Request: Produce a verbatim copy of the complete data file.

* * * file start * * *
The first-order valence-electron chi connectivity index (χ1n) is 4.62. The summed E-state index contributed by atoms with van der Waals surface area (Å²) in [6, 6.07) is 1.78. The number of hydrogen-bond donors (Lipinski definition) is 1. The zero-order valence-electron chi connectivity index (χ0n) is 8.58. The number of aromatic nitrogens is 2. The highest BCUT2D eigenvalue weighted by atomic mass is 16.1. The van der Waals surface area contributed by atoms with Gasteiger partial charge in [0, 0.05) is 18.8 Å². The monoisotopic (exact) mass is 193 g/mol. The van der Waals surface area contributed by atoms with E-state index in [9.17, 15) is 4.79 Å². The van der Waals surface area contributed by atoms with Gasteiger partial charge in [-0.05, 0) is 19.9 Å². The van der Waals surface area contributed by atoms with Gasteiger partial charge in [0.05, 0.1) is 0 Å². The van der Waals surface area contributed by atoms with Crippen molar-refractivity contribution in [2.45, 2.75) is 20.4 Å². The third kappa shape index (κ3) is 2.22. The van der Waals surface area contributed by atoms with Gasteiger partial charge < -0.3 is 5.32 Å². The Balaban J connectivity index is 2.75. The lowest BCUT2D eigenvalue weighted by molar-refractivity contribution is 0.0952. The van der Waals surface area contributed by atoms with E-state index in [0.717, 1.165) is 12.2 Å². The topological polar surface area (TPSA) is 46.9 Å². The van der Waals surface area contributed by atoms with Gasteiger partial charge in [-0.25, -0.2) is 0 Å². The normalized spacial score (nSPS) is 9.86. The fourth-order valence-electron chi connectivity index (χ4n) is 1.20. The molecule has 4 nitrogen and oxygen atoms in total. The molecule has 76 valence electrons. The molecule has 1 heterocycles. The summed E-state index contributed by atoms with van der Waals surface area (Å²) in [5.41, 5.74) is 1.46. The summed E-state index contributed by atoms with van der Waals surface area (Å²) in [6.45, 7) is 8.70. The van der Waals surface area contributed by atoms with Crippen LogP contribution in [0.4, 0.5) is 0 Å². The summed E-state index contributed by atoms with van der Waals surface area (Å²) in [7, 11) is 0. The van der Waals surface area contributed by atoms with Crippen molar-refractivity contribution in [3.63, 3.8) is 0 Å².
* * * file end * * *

The first-order valence-electron chi connectivity index (χ1n) is 4.62. The summed E-state index contributed by atoms with van der Waals surface area (Å²) in [6, 6.07) is 1.78. The number of hydrogen-bond donors (Lipinski definition) is 1. The zero-order valence-electron chi connectivity index (χ0n) is 8.58. The number of aromatic nitrogens is 2. The highest BCUT2D eigenvalue weighted by atomic mass is 16.1. The van der Waals surface area contributed by atoms with Gasteiger partial charge in [0, 0.05) is 18.8 Å². The monoisotopic (exact) mass is 193 g/mol. The van der Waals surface area contributed by atoms with E-state index in [9.17, 15) is 4.79 Å². The van der Waals surface area contributed by atoms with Gasteiger partial charge in [-0.05, 0) is 19.9 Å². The van der Waals surface area contributed by atoms with Gasteiger partial charge in [0.05, 0.1) is 0 Å². The van der Waals surface area contributed by atoms with Crippen molar-refractivity contribution in [2.45, 2.75) is 20.4 Å². The third kappa shape index (κ3) is 2.22. The van der Waals surface area contributed by atoms with Gasteiger partial charge < -0.3 is 5.32 Å². The Balaban J connectivity index is 2.75. The lowest BCUT2D eigenvalue weighted by molar-refractivity contribution is 0.0952. The van der Waals surface area contributed by atoms with E-state index in [0.717, 1.165) is 12.2 Å². The topological polar surface area (TPSA) is 46.9 Å². The van der Waals surface area contributed by atoms with Gasteiger partial charge in [-0.25, -0.2) is 0 Å². The normalized spacial score (nSPS) is 9.86. The fourth-order valence-electron chi connectivity index (χ4n) is 1.20. The molecule has 4 nitrogen and oxygen atoms in total. The molecule has 76 valence electrons. The molecule has 1 heterocycles. The summed E-state index contributed by atoms with van der Waals surface area (Å²) in [5.41, 5.74) is 1.46. The summed E-state index contributed by atoms with van der Waals surface area (Å²) in [6.45, 7) is 8.70. The van der Waals surface area contributed by atoms with Crippen LogP contribution in [0.4, 0.5) is 0 Å². The summed E-state index contributed by atoms with van der Waals surface area (Å²) in [7, 11) is 0. The van der Waals surface area contributed by atoms with Crippen molar-refractivity contribution in [3.63, 3.8) is 0 Å².